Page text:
Reopened in 1972, the Island House retained its distinctive architectural elements, including the circular porch and columns, porch spindles, and gables. The 200-room hotel was reconfigured to 98 guestrooms, each with a private bath. The community bathrooms were eliminated. The hotel did reopen without some modern conveniences, phones, TVs, and air conditioning, but they were eventually added.
“We pulled out the phones last year because nobody uses them anymore,” Callewaert said. “Everybody has cell phones. It’s funny how things change.”
The hotel expanded in 1995, with a 5,400-square-foot addition that included an indoor pool, hot tub, sauna, three suites and the Ice House Bar & Grill, named after the island’s oldest ice house, located on the northwest corner of the hotel property.
A $4 million refurbishment begun in 2019 continues this year with a focus on the lobby and three two-bedroom suites. The other 91 guest rooms in the 37,000-square-foot hotel have been refreshed with fresh coastal casual decor, hardwood floors, lighting upgrades, and high-speed WiFi. New tiling, granite vanities and bathroom fixtures were among the upgrades in bathrooms.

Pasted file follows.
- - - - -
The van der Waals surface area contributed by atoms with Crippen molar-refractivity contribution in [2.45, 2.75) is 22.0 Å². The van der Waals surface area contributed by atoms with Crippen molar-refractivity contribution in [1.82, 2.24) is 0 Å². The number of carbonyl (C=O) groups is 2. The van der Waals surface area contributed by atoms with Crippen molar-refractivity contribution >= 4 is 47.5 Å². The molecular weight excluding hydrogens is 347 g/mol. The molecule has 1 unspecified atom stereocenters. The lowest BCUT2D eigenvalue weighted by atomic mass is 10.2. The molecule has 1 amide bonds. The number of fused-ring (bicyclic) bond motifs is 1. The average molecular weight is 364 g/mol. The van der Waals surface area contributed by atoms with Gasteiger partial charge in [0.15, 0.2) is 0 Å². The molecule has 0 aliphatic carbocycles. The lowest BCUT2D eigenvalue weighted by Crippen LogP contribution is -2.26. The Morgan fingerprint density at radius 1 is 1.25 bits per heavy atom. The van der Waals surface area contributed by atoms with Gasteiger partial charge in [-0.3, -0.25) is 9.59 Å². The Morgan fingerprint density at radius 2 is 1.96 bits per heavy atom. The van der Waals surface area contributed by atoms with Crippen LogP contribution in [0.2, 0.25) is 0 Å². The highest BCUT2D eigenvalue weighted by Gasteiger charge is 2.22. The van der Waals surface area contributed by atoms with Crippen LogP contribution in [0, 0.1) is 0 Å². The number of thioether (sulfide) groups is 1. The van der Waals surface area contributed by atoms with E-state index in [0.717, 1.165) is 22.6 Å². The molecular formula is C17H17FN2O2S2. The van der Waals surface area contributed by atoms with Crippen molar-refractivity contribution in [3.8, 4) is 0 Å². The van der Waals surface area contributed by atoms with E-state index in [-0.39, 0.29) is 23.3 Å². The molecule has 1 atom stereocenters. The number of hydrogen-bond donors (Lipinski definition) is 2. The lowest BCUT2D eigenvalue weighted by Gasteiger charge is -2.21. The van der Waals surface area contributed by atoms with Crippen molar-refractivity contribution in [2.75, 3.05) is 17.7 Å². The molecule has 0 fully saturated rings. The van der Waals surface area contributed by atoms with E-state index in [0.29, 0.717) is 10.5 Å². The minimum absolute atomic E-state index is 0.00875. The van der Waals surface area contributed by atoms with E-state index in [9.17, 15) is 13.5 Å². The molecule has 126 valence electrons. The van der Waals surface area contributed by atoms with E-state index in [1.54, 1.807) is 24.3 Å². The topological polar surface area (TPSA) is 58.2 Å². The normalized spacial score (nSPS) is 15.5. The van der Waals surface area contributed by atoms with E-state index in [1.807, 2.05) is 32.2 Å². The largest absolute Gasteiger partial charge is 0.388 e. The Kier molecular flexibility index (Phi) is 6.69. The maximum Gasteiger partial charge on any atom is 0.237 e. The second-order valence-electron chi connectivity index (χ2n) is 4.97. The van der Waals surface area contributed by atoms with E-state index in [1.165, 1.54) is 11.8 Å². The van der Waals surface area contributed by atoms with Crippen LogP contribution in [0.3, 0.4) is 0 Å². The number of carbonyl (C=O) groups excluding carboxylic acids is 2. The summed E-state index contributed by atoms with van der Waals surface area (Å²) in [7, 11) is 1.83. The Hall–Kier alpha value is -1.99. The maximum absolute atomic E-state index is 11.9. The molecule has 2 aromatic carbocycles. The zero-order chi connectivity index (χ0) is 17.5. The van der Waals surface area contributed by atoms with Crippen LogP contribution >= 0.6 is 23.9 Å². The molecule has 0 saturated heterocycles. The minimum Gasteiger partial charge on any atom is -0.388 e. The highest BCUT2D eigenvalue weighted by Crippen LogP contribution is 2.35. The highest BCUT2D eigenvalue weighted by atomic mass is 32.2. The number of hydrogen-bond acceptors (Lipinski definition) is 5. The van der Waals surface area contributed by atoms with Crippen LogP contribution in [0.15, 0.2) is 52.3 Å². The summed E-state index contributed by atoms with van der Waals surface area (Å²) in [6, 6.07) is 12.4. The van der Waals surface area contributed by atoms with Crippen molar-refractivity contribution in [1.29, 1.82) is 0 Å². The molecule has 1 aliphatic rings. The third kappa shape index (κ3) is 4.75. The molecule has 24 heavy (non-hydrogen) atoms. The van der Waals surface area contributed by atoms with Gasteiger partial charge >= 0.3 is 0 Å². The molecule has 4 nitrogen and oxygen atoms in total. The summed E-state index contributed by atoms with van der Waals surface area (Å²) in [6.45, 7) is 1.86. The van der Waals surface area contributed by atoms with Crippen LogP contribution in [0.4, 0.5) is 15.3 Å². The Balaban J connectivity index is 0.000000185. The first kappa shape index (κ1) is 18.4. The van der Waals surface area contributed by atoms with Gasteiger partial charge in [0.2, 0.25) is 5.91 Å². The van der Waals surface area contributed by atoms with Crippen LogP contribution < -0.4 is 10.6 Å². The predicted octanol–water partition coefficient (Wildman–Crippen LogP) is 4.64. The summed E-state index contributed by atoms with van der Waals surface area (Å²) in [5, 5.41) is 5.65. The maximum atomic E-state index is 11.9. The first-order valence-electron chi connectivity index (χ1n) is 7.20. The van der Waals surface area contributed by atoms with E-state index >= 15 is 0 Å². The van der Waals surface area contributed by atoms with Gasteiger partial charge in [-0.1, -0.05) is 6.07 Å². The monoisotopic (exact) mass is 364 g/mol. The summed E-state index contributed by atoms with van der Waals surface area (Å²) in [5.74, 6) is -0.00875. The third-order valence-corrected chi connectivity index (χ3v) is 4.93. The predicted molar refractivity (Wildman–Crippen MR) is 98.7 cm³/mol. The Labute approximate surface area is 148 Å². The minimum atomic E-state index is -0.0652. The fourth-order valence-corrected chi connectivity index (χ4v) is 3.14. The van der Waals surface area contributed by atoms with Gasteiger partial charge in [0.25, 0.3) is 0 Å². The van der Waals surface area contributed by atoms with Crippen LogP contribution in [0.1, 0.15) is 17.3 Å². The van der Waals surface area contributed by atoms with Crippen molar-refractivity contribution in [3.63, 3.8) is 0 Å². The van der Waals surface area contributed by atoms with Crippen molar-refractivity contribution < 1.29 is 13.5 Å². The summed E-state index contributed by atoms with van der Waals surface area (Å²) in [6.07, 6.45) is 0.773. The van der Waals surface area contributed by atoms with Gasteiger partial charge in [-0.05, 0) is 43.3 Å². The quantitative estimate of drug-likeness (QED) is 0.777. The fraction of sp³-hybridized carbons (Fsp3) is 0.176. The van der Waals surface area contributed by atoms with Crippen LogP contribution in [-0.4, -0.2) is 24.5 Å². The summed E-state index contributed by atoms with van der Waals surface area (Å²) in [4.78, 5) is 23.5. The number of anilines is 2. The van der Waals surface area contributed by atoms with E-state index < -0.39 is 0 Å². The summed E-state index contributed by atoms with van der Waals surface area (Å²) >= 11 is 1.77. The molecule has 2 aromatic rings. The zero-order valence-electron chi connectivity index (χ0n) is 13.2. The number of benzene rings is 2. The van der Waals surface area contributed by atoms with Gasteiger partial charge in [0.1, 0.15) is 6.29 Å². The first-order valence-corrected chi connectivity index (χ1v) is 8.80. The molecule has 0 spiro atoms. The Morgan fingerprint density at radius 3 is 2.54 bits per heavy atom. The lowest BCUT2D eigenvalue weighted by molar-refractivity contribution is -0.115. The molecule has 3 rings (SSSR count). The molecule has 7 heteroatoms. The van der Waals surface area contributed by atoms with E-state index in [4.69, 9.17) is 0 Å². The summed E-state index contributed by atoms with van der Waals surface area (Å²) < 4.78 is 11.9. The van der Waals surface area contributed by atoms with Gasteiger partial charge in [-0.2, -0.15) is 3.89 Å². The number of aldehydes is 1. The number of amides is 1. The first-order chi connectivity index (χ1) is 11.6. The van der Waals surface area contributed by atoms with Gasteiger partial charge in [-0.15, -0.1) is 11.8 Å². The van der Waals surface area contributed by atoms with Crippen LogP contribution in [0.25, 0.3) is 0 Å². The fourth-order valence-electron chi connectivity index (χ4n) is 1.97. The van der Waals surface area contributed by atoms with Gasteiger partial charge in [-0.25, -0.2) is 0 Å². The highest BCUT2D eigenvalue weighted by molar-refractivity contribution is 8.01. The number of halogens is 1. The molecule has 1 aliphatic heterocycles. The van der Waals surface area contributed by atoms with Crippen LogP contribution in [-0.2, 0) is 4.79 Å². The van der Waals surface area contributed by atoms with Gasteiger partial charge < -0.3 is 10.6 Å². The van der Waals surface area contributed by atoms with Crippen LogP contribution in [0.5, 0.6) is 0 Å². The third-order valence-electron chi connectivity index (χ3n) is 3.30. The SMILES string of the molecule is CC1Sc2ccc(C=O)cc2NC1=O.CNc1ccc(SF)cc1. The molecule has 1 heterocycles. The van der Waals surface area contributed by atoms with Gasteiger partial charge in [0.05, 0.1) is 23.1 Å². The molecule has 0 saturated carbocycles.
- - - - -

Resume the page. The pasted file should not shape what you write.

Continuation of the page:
“The hotel definitely needed a refresh. We went through and renovated every part of every room,” Callewaert said. “It’s turned out really well according to our guests.”
Historic hotels like the Island House and others across the country are great economic contributors to their local communities, Horwitz said. They also preserve significant architecture, heritage, history and culture.
“Historic hotels have contributed greatly to our nation’s culinary history, sports heritage (sites of some of the most historic golf courses), botanical heritage (many with historic grounds and gardens dating more than a century), literary heritage, the start of famous art collections, and as sites of famous movies,” he said.
Callewaert was both honored and surprised by the recognition.
“The honor is not just for our family but the people who work for us, too,” he said, adding the hotel has a roster of long-time employees. “They’re like family too. That’s the reason we’re successful. We draw energy from them. Take good care of them and do what’s right, and you’ll be okay in life. That’s how we do things.”
The historical legacy is important, too.
“I think for history’s sake it’s important to take care of a hotel like Island House,” Callewaert said. “You tie island history with your family history and you’ve made a mark on history. We’ve only been at it 50 years but there’s a ton of history on the island. You’re a part of that and that leaves a legacy.”